Alginates isolated from certain types of seaweed may have potential in weight loss supplements and foods, according to new research.
The study, published in Food Chemistry, shows that alginate from sea kelp can suppress the digestion of fat in the gut – opening up ‘exciting possibilities’ for making everyday foods healthier.
Led by Professor Jeff Pearson of Newcastle University, and backed by the BBSRC, the team identified the chemical properties of alginates which prevent fat from being digested by our bodies, noting that if we can reduce the amount digested, we reduce also the amount absorbed.
Their findings were then used to produce a ‘league table’ of the most effective seaweeds – with the scientists suggesting that the use of certain seaweeds in everyday foods could prevent help to the absorption of fat from our diets.
“What we have shown is that the seaweeds with a high level of guluronate stop the body breaking down and absorbing fat,” explained co-author Dr Matthew Wilcox, also of Newcastle University.
“As they are already used in the food industry in small amounts, we are looking at increasing their levels in foods which could reduce the amount of fat that we get which could help in weight management.”
Indeed, the team suggested that it could reduce the amount of fat available for absorption in the body by around 75%.
“We have already added alginate to bread and initial taste tests have been extremely encouraging,” added Pearson. “Now the next step is to carry out clinical trials to find out how effective they are when eaten as part of a normal diet.”
The team are already in talks with several major food companies with a view to producing alginate-supplemented products, revealing that while more testing is needed the first products could be on supermarket shelves next year.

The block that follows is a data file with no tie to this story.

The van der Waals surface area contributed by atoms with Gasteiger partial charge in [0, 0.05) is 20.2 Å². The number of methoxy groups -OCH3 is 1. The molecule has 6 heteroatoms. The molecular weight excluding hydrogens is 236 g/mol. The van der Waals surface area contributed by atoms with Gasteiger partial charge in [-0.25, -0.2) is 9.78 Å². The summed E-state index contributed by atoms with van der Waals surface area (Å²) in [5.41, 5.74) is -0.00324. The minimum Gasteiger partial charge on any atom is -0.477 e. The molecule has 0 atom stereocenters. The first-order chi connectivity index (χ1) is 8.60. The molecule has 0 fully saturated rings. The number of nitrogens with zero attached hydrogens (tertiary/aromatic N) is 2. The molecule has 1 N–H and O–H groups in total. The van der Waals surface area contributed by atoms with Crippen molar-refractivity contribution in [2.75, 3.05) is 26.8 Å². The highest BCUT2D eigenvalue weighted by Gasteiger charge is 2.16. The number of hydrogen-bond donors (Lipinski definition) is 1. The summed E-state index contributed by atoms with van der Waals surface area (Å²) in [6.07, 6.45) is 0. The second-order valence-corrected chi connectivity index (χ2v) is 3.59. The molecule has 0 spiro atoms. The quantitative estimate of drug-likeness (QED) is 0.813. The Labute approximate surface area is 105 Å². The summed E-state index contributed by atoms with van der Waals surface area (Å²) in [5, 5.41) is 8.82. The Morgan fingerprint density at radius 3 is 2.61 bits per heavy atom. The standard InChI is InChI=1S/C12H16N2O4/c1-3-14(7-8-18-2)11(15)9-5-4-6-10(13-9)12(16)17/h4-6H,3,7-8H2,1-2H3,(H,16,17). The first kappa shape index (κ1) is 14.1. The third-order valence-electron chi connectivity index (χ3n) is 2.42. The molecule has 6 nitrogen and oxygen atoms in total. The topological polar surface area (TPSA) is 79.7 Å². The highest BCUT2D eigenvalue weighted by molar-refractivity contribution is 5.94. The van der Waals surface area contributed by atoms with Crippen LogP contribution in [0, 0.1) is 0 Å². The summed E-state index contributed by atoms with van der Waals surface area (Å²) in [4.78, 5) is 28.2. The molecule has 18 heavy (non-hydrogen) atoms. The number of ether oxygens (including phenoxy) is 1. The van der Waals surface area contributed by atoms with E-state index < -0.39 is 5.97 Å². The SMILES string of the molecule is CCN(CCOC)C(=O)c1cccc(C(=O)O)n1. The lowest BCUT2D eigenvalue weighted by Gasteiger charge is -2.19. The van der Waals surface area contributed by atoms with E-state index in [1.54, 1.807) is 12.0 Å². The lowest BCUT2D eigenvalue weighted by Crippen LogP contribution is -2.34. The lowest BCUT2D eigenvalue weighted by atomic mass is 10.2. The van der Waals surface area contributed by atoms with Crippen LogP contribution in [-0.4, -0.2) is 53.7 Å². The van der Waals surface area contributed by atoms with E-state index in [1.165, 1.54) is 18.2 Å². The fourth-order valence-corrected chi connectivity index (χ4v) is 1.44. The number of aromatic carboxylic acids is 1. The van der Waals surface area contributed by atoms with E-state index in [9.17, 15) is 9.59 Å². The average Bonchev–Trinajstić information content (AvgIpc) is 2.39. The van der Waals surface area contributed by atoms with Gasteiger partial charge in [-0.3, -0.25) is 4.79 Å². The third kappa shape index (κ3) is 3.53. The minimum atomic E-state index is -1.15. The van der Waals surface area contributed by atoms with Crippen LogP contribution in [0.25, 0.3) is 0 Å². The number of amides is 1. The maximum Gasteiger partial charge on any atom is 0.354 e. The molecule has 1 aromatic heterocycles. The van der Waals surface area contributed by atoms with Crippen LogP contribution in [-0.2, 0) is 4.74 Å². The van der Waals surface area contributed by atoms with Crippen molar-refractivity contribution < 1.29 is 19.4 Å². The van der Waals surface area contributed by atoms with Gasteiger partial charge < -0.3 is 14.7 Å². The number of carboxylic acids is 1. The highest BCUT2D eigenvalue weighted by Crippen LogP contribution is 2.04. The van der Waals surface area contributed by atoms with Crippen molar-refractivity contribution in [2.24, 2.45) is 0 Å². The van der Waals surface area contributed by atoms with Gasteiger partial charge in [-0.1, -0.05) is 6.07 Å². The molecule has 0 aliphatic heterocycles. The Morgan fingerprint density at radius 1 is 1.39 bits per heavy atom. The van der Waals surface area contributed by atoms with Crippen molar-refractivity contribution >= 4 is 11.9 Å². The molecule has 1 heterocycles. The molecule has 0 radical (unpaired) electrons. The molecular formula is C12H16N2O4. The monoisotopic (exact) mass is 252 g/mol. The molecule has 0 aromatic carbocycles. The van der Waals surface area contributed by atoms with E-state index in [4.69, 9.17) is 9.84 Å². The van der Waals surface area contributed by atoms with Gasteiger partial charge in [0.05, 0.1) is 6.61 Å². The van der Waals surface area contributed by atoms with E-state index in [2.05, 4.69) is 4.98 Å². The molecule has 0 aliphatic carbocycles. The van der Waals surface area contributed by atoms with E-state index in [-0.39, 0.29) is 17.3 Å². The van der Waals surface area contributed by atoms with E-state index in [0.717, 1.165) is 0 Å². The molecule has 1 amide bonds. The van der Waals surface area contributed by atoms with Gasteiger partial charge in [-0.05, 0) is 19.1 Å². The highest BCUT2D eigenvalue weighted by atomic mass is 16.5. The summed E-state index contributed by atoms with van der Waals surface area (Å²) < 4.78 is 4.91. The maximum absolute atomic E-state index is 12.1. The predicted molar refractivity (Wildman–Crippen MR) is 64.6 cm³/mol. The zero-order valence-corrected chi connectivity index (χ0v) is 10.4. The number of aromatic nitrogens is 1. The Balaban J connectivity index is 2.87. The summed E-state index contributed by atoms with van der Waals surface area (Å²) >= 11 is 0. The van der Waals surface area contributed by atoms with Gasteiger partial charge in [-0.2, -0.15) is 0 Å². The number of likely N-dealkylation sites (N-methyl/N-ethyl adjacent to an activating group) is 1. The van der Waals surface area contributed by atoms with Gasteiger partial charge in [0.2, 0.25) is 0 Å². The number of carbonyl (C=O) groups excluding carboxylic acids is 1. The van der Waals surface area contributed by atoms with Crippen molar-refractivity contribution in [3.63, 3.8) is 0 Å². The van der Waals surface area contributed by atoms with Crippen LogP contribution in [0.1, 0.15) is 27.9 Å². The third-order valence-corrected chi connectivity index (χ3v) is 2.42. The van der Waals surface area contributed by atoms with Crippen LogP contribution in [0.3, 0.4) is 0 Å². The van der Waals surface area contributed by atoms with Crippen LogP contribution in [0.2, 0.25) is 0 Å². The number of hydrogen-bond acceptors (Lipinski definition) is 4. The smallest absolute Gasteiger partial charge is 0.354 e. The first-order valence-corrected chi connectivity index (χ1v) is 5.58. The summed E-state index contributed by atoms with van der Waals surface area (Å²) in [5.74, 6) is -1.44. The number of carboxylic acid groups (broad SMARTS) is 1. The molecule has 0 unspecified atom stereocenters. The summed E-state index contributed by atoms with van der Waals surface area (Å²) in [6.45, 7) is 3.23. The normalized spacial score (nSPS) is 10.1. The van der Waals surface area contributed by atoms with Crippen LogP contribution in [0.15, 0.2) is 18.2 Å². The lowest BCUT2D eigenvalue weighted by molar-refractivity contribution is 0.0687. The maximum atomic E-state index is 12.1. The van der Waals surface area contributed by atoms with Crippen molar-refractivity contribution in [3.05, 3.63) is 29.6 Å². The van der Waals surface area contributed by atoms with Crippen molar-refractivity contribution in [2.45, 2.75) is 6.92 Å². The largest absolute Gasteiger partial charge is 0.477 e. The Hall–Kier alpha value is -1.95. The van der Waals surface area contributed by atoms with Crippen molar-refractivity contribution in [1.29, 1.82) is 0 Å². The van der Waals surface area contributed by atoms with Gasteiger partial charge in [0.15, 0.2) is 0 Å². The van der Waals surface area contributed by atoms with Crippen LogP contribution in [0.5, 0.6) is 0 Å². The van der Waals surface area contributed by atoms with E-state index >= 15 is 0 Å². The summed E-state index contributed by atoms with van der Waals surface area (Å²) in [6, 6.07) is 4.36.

The team used bread as a vehicle for the delivery of the alginate a further during trial – finding that even a small amount reduced people's fat intake by a third, while a four-fold increase in the alginate led to 75% of fat being blocked.
The research team was also able to identify which types of alginate are most effective.
Pearson and colleagues also tested to see which seaweeds contained the right alginates in the highest levels, revealing that those most effective at preventing the digestion of fat are:
- Tangle or Cuvie, Laminarea hyperborea a brown sea kelp G= 0.49
- Bladderwrack, Lessonia nigrescens, the giant grey weed, is a kelp species G = 0.45
- Bull kelp, Durvillea potatororum a brown algae G= 0.35
“The data presented here suggests that if the alginate is released in the small intestinal phase, this may have an inhibitory effect on the activity of pancreatic lipase,” said the New castle research team – adding that further work is now needed to assess if the alginate bread is able to block fat digestion a model gut, before then recruiting volunteers to study whether the effects they have modelled in the lab can be reproduced in real people, and whether such foods are truly acceptable in a normal diet.
Source: Food Chemistry
Volume 151, Pages 352–357, doi: 10.1016/j.foodchem.2013.11.070
"Method for quantifying alginate and determining release from a food vehicle in gastrointestinal digesta"
Authors: David Houghton, Matthew D. Wilcox, et al